I was unable to work for a solid month, and got really bored and lonely. If you can take a day or two off once in a while, she would probably love to see you and get out of the house-- maybe see a movie or go to the zoo or out to lunch. She might also like rides to medical appointments, because driving herself might not be possible, and her family might need some help with scheduling that. You could offer to pick up prescriptions, do kid duty, laundry, or run random errands. Basically see what gaps their team needs filled in. Encourage her to eat-- you have to eat a little extra to heal up well, and pain meds killed my appetite. depression is a thing. It's a side effect of anesthesia and related to the complicated feelings people can have about their bodies plus being weak, in pain, and super bored. If you're up for it, she might need to talk.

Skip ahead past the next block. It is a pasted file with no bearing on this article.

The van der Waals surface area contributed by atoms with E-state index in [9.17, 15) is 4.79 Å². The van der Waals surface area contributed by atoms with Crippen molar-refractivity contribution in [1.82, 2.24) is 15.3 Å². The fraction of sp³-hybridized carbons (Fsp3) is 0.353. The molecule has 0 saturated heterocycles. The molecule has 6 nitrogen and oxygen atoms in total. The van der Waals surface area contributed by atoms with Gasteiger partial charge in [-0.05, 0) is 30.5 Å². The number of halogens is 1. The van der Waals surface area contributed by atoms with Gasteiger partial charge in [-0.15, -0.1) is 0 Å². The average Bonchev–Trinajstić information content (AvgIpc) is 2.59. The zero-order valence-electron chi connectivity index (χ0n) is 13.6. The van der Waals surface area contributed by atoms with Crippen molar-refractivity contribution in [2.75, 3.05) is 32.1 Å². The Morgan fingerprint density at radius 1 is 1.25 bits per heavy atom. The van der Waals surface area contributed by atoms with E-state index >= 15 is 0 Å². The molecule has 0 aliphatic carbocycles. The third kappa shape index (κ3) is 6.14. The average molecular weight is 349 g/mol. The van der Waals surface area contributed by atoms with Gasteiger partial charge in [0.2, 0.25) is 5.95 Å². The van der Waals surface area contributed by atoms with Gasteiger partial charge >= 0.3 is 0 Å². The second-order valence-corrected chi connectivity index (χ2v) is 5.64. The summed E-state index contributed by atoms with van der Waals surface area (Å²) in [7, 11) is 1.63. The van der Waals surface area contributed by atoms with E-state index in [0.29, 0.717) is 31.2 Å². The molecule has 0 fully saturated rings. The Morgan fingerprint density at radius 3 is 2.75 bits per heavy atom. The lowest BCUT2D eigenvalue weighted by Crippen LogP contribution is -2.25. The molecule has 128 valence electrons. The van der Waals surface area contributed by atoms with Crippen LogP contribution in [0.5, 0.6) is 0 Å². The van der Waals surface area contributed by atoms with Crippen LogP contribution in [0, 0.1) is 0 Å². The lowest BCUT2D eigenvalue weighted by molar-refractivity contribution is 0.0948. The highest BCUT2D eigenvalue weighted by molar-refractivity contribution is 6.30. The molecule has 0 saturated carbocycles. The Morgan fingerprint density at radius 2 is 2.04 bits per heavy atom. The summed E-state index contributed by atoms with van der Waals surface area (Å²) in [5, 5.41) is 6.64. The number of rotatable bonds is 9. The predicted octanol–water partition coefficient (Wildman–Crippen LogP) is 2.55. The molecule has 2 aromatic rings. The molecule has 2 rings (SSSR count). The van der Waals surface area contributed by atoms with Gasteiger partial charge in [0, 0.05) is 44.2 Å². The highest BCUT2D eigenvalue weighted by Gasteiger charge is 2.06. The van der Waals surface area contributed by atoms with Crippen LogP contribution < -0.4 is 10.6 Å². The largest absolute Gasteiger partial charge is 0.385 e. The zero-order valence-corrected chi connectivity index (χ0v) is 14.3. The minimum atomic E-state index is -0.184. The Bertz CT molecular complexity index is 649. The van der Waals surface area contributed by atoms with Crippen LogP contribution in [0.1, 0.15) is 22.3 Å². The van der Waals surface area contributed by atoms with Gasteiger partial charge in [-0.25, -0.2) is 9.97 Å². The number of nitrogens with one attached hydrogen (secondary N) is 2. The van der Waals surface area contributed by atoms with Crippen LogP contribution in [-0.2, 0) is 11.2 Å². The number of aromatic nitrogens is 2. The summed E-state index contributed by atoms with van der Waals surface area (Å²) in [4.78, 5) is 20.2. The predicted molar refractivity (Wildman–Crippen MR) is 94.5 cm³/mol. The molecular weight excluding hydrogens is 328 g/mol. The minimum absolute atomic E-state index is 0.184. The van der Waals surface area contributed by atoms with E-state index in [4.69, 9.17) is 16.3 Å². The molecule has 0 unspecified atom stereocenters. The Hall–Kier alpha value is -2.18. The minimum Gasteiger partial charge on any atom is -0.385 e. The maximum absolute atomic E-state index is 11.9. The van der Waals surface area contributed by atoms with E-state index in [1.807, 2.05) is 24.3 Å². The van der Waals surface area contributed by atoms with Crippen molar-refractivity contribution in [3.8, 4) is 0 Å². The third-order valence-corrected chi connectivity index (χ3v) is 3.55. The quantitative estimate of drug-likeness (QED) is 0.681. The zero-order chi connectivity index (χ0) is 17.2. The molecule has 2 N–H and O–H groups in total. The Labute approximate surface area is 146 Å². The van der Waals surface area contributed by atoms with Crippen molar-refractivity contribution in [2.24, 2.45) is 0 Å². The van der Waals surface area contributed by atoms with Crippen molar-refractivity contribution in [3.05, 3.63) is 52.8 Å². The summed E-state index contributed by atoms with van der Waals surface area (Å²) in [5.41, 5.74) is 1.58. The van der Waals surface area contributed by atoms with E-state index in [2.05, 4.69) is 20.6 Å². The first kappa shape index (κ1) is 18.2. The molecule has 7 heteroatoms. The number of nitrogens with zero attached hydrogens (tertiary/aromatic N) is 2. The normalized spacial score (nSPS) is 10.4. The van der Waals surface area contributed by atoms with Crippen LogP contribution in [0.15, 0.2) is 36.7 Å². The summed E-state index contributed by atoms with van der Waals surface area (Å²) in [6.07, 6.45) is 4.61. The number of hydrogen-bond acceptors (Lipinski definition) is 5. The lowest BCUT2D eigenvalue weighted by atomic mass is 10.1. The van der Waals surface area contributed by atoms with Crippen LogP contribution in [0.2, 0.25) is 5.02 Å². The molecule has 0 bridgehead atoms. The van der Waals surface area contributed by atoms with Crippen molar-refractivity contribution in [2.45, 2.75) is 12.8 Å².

posted by blnkfrnk at 9:30 PM on March 18, 2015 [1 favorite]

Best answer: I would stay in touch with her regularly and as she needs certain types of support, step in to help with those things. If you keep an open line of communication going you'll know what she's struggling with and when, and hopefully how you can help.
posted by Avosunspin at 11:24 PM on March 18, 2015

Best answer: Don't wait for her to tell you what to do. Your friend has enough on her plate to manage, don't ask her to manage you too no matter how earnestly you mean it when you say, "Let me know what I can do." If you genuinely don't know what to do for her, ask her something specific like "Can I bring you some ice cream tonight?" or "Can I take your kids off your hands for a few hours on Saturday afternoon?" If she's not into your ideas, ask her to tell you what she needs: "Do you need to get out of the house? Where would you like me to take you?"